Friday, April 14, 2017

Can I Get A Whoop Whoop? Vintage Restored!

Hi, all!

Wow, that week went fast - - - and here it is, Friday again!  And you know what that means - it's time for us to get our whoop whoop on!!!  Let's get started!!

As you read this, I'm headed down south for a lovely week at the beach with my husband - sunshine, sand, and nothing "required" to do!  Of course I'm taking my sewing machine (because a day without sewing is like a day without sunshine!) but spending a lot of time with my toes in the sand will be the number one order of the day.  So I'm DEFINITELY whooping it up!!

But I also had a finish this week.....

This lovely old vintage quilt was in terrible shape when it came into my hands!  It was so bad I didn't dare hang it up to take a picture, as some of the blocks were gaping open, with dangling wadding leaking out.  So trust me when I say it really needed help! But it's such a lovely example, it would have been a shame to junk it.  The gentleman who asked me to repair it said that it had been made by his mother sometime around the turn of the (20th) century.  It's unusual to see such a well-planned quilt of that age - there is some scrappiness to this quilt, but all the background pieces are the same two fabrics, which I don't see too often in really old quilts.

You can see in this picture the state of the underlying block.  I dug pieces out of my stash that would work with the age and coloring of the quilt and hand-stitched patches directly over the badly damaged spots.

Meet my new best friend!  I've had a tailor's ham for many years now, but it hasn't gotten much use until now.  It was very useful for giving me something to pin my patches onto as I repaired the damaged blocks, since most of them were towards the center of the quilt, making them difficult to reach with my hand underneath.  The square directly above the tailor's ham is one I repaired.

Many of the light background pieces, and a few of the bow tie blocks, were showing wear - tiny holes or worn spots that weren't really bad enough to replace, but would only get worse with time.  Those I fixed with an overlay technique, using bridal illusion (the fine netting they use for wedding veils) and stitching it down by machine in the ditch of the patchwork.  Here you can see it pinned to the patch...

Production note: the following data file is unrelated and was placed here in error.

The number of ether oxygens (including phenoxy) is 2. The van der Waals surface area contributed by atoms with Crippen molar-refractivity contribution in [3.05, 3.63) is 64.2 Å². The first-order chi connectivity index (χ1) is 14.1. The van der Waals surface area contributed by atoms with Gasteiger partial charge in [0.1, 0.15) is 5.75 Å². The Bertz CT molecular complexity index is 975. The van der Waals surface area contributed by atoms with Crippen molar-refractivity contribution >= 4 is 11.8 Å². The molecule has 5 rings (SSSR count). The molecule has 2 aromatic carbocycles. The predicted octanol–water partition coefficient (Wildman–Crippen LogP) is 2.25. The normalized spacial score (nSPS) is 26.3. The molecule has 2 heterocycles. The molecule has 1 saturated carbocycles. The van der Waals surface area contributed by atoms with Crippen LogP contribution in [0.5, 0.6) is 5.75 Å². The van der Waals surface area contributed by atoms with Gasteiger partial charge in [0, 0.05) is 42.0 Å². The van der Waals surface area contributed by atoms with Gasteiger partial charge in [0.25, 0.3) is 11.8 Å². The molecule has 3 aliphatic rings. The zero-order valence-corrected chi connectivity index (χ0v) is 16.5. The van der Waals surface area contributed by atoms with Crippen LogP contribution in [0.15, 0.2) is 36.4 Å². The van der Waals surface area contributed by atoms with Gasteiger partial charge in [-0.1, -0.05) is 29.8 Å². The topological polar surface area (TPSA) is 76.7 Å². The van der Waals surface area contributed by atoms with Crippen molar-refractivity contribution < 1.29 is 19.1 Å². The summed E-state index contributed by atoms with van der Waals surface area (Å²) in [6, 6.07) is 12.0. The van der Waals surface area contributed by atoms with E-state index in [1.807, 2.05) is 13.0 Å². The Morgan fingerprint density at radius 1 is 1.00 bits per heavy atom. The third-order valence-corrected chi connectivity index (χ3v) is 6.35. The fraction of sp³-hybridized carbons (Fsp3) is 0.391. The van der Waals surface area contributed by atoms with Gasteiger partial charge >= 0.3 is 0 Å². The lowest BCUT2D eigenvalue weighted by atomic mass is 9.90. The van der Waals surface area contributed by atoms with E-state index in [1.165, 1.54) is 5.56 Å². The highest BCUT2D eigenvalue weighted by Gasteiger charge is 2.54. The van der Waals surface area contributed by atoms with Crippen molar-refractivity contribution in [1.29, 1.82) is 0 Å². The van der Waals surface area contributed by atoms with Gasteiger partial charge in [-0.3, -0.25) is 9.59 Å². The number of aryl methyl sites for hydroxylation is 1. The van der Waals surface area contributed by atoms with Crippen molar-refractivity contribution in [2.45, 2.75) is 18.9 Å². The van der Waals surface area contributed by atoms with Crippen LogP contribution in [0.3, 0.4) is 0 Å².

After stitching all around the block, I trimmed the excess netting away using my Kai curved blade scissors.  I love those scissors - sharp as can be, and the curve helped prevent cutting the quilt by mistake!

And here's the finished repair.  The bridal illusion mostly fades into the background, but it will protect the patchwork piece from further wear and tear.  When you have many matching pieces in a quilt that need minor repair and it would be difficult to match it for replacement, this is a great way to protect the pieces.  I probably wouldn't recommend washing this quilt (I wouldn't have recommended it before the repair either) but for display purposes, these repairs will protect the quilt and allow it to be handled safely!

So that's what I'm happy dancing about this week!  Can I get a whoop whoop??


And now it's your turn!

What's got you whooping it up?

What's making you do a little happy dance?

Share!  We want to dance with you -
And it's always more fun to dance with friends!

The party will stay open until Sunday midnight.

Hope to see you there!!




  1. Wow, you really rescued a treasure! Thanks for sharing the details about how you worked on the quilt, it's really neat!

  2. What a beautiful job you did in repairing such a treasure! Loved seeing the details.